Copying keys: New websites make it easy for you and for thieves

Copying keys: New websites make it easy for you and for thieves »Play Video

Hold on to your keys! New technology means you can quickly copy your keys, right from your couch. That means thieves can make quick copies, right from your key ring.

The technology allows you to take a picture of your key from your smart phone and order directly online. The company then mails the key to the address you choose.

That means we may need to change the way we handle and view our keys.

The KATU Problem Solvers did an experiment to show how easy it can be to steal someone else's keys. We asked people on a street corner in Northeast Portland if we could hold their keys for a short time. We held their keys in one hand, and in the other, we held a smart phone. We gave the keys back after 30 seconds, more than enough time to take pictures of the keys with the phone and order copies to be sent to our address, and we told them about the experiment.

"That is shocking. Scary, actually," said Adrianne Davis, who participated, along with her daughter, Olivia.

"You scared me," said Jack Strom. "Is that really real, though?"

It is real.

We showed them a website called Keys Duplicated, a company based in San Francisco.

You use your phone to take a picture of the front and the back of the key, enter your email address, and order a copy for $6.

Other sites and apps offer similar services.

Davis does not think $6 will hold thieves back.

"Yeah, you have a key to my house, my car, my storage facility," said Davis. "I don't even know what to say about that. That is scary on so many levels."

"It's as easy as that, is it?" asked Strom.

It is meant to be easy for you, the consumer. You can order keys from the comfort of your home. You can take pictures of your keys to have on hand in case you lose them. Just send in the picture and get a copy delivered to your door.

The CEO of Keys Duplicated, Ali Rahimi, said he recognizes that that his service could also be convenient for thieves. But he said he consulted with law enforcement about this, and was told that, though it could happen, it was unlikely, especially since thieves already have easy ways to get in to your home.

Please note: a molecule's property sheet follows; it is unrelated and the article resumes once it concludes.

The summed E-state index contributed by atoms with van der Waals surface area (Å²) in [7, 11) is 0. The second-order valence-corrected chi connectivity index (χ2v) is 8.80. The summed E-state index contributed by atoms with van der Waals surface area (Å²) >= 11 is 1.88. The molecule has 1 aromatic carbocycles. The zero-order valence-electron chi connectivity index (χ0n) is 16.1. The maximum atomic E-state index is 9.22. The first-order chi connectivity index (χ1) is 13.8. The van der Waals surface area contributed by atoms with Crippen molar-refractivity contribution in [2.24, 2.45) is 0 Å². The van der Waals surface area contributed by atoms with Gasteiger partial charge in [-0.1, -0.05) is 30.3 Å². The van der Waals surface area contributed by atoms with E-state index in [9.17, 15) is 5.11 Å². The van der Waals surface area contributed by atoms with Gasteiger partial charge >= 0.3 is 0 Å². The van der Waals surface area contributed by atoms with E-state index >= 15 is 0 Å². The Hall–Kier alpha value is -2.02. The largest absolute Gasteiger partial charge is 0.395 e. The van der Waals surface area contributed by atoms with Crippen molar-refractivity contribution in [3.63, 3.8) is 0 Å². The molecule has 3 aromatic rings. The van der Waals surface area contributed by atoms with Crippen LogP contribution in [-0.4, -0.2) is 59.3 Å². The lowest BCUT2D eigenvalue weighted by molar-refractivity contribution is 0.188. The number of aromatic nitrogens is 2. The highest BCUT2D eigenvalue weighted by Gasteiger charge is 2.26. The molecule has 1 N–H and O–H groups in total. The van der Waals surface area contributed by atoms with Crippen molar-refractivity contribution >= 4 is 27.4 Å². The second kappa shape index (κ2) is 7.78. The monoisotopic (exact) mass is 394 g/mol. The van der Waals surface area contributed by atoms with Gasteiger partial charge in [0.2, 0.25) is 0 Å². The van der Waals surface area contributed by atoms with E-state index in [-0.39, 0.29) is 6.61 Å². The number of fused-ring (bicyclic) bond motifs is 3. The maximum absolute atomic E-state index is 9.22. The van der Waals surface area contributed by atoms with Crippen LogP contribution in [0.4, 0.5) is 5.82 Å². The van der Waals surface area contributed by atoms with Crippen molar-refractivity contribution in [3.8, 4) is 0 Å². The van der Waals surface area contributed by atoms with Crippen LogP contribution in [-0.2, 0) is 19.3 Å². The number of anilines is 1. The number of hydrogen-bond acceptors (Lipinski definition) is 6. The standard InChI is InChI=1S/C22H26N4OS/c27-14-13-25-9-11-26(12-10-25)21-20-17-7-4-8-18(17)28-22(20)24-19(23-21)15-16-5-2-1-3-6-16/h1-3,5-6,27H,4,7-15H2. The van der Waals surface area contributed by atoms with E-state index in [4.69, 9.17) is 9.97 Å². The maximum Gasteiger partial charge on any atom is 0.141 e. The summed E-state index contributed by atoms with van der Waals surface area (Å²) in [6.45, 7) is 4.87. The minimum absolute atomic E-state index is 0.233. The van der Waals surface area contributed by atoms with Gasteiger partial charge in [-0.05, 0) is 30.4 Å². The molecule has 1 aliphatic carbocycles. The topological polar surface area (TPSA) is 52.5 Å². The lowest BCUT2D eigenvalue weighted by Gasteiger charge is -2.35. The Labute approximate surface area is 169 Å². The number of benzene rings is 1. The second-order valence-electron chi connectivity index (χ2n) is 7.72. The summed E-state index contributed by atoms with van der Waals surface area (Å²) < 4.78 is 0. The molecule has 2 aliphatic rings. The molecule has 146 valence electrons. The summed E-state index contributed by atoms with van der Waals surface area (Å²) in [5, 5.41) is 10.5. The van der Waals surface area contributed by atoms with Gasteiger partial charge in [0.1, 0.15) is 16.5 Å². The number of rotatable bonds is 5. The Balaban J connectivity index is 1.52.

"I can imagine it being possible, but it would be so much easier to take a crowbar to that door and get in there. I think good, old-fashioned breaking and entering is so much easier than using our service for anything illicit," said Rahimi.

In Rahimi's view, keys may give some people a false sense of security. He said thieves have always been able to use key gauges, imprint clay or other devices to make copies without your knowledge.

"Actually, keys have never been particularly safe," said Rahimi. "They were unsafe from the day they were made. It's really easy to pick a lock. Even easier to kick down a door. Some keys come with their codes printed on them."

Rahimi said if thieves did use Keys Duplicated, they would leave a digital trail behind them, since they have to give their email address, a credit card number, and a physical address.

Rahimi added that it may be time for people to change how they view their keys.

"I think it's wise to remember that your key is an item that contains information about your door or lock and you should treat it like an item of personal information, like your credit card or your driver's license," said Rahimi.

Davis said she has left her keys on tables and counter tops without thinking that someone could make quick copies of them. Now, she may change how she handles her keys.

"That is scary on so many levels," said Davis. "Thank you for getting the word out."

Strom said people should be careful with their keys now.

"(I) handed those keys over to you," said Strom. "A lot of time, more than not, people easily let go of everything. And then once you lose it, it's game over, isn't it?" said Strom.

Editor's Note: You will see an images of a key in the video of this story. The key is for a closet door at KATU.

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